Altimetry Is Defining Mercury’s Shape
MESSENGER’s Mercury Laser Altimeter (MLA) in its first 2 months of operation has already built up a grid of ground tracks that span most of Mercury’s surface north of the equator (Figure 1). These data will provide a very good measure of the shape of the planet’s northern hemisphere. The shape of a planet carries a record of all of the interior dynamical and geological processes that have modified the surface.
Signals from MLA’s laser reflected from the surface can be recovered whenever the spacecraft is within a range of about 1,800 km (about 1,100 miles) from the ground track. Because of MESSENGER’s highly elliptical orbit, MLA can make measurements only for a portion of each orbit approximately centered on closest approach (Figure 2). By far the most accurate instrument on MESSENGER for determining the shape of Mercury, MLA is yielding precise topographic measurements of Mercury’s northern hemisphere, but other techniques must be employed to measure the shape of the southern hemisphere. These complementary techniques include the creation of three-dimensional terrain models from stereo images obtained with MESSENGER’s Mercury Dual Imaging System (MDIS), radio occultations, and MDIS profiling of the planet’s limb.
The MESSENGER spacecraft conducts stereo imaging by photographing regions of Mercury’s surface at more than one viewing geometry. The first step in the conversion of stereo images to topographic models is to identify common points in each image of a given area. Then, for each image a line of sight can be constructed from the camera location to each common point. The intersection of the lines of sight to a given common point from two viewing geometries constrains the position of the point on the surface of a topographic model. With many common points, one can reconstruct the shape of the area imaged.
Radio occultations provide an independent means to measure the shape of the planet. Occultations occur when the planet blocks radio waves sent from the MESSENGER spacecraft to Earth. By measuring carefully the times of disappearance or appearance of the radio signal at the beginning or end of an occultation, the science team can determine the local radius of the planet.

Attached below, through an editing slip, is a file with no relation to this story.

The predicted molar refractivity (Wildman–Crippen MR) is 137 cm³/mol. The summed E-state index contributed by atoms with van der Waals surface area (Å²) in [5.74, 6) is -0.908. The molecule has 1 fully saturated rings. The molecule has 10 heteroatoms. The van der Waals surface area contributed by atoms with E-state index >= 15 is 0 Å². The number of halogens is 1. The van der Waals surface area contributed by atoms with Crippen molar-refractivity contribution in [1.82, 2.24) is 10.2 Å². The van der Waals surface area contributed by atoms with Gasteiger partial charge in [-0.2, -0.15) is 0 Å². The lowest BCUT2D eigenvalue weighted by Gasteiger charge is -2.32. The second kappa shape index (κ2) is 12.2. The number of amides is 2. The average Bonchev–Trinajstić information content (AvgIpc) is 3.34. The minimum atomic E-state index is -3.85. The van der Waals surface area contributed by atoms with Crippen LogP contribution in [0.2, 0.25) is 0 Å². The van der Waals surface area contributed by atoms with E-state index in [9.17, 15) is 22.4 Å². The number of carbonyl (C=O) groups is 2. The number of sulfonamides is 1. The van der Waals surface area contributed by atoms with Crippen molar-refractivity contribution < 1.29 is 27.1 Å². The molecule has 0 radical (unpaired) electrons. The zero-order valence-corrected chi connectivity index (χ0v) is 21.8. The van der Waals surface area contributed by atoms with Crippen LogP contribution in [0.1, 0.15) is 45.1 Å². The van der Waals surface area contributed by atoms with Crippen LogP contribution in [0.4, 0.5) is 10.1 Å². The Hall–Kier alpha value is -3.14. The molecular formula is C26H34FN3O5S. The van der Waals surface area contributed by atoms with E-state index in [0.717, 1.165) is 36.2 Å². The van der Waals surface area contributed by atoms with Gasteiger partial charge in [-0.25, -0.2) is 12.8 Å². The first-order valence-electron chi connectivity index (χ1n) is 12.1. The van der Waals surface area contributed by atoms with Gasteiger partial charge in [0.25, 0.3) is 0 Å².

The shape of Mercury’s southern hemisphere can also be determined by capturing images of the planet’s limb (the outer edge of the sunlit planet) with MDIS. Limb imaging allows the shape of the surface to be seen because of the contrast between the bright edge of the planet and the darkness of space.
Because the MLA data are highly accurate, they can be used to “calibrate” data obtained by other techniques. For example, in Mercury’s northern hemisphere, a precise measurement from MLA can be used to fix portions of a topographic map created from stereo imaging or to sharpen estimates of local radius obtained from occultations or limb profiling. Such results can then be extrapolated to the southern hemisphere, where MLA data are not available.
By combining stereo-derived topographic models, radio occultation measurements, and limb profiles with MLA observations, the MESSENGER science team will determine accurately the global shape of Mercury.
Image 1: MLA coverage (left) of Mercury as May 21, 2011, shown as a polar orthographic projection extending to the equator. The altimetric profile (obtained on April 30, 2011) for the MLA track highlighted on the left is shown in detail on the right. The length of this profile is about 6000 km (or about 3700 miles).
Image 2: MLA can range to Mercury only when the spacecraft is less than approximately 1800 km from the surface. For MESSENGER’s elliptical orbit, shown schematically here, this condition is met over Mercury’s northern hemisphere (purple shading).
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